Cognitive status and ambulation in geriatric rehabilitation: Walking without thinking?

Robert A. Ruchinskas, Hedy K. Singer, Nancy K. Repetz

Research output: Contribution to journalArticlepeer-review

28 Scopus citations


Objective: To assess the relation between cognitive and ambulatory abilities in geriatric rehabilitation inpatients. Study Design: Survey study of geriatric cohorts. Setting: Inpatient university hospital rehabilitation unit. Patients: One hundred fifty urban geriatric rehabilitation patients with orthopedic, neurologic, or medical diagnoses. Main Outcome Measures: Functional Independence Measure(TM) (FIM), Mattis Dementia Rating Scale, Neurobehavioral Cognitive Status Examination. Results: Both cognitive measures predicted admission and discharge total FIM scores, continence status, and activities of daily living (ADL) scores. Neither measure could predict admission or discharge FIM ambulation scores better than demographic variables. Conclusion: While cognitive status affects the overall rehabilitation course and ultimate functional status of the geriatric patient, it does not predict walking or stair climbing ability. (C) 2000 by the American Congress of Rehabilitation Medicine and the American Academy of Physical Medicine and Rehabilitation.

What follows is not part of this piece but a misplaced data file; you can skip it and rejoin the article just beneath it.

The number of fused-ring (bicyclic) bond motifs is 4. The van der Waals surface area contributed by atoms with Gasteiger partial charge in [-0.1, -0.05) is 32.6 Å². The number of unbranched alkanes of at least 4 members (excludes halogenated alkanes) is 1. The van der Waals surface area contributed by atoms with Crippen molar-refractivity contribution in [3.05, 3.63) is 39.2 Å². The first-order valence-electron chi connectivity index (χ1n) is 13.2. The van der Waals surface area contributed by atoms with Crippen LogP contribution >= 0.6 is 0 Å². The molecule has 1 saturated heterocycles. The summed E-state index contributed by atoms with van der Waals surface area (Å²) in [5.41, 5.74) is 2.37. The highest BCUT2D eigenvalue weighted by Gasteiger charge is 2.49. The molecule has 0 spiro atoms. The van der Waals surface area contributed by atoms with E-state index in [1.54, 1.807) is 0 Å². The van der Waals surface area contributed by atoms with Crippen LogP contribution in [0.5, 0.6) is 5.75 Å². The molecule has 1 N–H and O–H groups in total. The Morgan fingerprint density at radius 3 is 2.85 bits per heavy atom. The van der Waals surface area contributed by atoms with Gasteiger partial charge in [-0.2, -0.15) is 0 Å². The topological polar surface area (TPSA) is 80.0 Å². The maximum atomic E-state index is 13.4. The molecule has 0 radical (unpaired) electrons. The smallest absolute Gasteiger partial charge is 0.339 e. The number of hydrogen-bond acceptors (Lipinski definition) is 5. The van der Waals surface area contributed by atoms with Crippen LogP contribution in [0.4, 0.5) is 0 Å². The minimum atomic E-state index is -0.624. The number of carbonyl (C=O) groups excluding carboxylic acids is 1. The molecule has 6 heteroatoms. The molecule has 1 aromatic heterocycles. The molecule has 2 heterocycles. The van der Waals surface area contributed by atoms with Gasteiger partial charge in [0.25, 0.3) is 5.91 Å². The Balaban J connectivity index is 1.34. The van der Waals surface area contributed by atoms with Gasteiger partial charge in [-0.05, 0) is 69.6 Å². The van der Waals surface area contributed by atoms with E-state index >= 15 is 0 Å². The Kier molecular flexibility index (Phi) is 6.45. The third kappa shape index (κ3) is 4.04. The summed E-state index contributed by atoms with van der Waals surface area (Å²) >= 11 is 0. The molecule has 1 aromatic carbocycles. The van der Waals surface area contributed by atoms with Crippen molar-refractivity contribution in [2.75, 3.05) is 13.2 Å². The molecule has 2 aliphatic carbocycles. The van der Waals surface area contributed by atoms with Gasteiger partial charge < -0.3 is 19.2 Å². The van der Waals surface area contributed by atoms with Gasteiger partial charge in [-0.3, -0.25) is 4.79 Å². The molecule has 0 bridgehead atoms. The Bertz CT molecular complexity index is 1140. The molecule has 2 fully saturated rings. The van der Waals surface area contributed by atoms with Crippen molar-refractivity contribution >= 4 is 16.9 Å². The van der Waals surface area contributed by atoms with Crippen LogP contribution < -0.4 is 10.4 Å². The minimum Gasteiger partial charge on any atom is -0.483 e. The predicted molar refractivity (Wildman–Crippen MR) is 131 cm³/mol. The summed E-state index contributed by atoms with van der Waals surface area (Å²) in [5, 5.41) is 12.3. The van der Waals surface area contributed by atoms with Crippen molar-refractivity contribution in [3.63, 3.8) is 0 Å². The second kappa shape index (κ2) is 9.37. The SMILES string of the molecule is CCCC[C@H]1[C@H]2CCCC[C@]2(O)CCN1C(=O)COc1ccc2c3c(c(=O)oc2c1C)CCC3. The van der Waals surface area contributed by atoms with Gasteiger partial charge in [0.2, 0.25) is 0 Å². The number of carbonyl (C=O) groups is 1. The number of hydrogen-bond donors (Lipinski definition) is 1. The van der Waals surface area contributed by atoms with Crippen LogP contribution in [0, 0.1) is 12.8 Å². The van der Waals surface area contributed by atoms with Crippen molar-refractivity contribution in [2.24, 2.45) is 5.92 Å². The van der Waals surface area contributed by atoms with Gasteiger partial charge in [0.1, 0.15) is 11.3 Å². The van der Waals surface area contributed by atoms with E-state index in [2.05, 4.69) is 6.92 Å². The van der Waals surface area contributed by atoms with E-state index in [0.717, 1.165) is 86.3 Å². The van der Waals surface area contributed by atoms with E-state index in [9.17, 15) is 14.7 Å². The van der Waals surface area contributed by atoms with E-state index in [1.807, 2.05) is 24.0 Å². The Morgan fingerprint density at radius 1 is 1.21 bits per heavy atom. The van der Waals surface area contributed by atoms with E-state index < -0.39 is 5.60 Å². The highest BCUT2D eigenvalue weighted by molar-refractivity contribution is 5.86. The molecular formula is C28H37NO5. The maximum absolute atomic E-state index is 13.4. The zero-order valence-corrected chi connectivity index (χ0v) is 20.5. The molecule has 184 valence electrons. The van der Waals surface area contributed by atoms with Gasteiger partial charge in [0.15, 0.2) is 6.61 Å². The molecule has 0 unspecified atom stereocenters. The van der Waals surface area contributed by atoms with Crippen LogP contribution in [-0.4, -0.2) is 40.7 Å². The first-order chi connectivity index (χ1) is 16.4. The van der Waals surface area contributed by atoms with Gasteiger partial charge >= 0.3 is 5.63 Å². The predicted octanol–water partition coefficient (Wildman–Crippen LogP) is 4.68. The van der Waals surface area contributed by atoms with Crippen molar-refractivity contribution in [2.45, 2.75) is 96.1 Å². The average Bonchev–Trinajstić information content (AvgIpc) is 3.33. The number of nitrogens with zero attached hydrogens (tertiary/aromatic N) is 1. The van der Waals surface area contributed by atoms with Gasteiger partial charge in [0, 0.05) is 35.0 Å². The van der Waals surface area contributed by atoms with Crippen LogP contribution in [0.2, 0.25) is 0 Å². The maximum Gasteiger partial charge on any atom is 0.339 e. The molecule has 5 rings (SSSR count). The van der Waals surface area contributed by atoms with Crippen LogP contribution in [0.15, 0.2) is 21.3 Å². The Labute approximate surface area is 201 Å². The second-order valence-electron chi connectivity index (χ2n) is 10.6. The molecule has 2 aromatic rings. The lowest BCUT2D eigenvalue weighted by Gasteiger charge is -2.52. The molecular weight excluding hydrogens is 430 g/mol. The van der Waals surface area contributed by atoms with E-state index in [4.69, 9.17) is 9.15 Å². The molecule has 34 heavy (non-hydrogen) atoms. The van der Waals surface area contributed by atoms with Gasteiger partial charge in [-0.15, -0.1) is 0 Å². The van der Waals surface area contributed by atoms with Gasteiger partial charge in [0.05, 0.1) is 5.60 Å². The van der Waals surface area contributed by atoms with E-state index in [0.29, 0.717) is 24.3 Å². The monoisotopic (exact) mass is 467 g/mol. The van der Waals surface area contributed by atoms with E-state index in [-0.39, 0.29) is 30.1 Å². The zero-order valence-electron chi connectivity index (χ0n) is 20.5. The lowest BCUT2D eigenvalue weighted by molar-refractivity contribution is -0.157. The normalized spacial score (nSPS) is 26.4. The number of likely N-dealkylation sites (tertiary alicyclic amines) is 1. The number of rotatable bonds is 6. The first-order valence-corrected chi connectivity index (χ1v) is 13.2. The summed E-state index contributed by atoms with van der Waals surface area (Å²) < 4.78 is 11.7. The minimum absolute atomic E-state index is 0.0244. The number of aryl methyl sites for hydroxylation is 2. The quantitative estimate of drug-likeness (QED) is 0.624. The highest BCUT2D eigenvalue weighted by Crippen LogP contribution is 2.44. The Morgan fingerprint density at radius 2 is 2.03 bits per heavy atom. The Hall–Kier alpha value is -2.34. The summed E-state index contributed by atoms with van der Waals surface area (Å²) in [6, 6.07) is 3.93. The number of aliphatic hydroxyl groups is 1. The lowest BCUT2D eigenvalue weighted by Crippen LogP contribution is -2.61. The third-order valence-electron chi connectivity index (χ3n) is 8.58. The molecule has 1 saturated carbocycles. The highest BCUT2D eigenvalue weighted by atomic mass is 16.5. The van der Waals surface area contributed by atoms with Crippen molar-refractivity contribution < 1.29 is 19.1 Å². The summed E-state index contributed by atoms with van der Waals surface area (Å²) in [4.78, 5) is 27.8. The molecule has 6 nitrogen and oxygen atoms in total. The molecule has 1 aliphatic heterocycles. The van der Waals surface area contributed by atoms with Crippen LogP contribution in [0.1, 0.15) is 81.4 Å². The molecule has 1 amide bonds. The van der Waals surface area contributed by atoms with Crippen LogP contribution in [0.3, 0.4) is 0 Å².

Original languageEnglish (US)
Pages (from-to)1224-1228
Number of pages5
JournalArchives of Physical Medicine and Rehabilitation
Issue number9
StatePublished - Jan 1 2000


  • Cognition disorders
  • Geriatrics
  • Rehabilitation
  • Walking

ASJC Scopus subject areas

  • Physical Therapy, Sports Therapy and Rehabilitation
  • Rehabilitation


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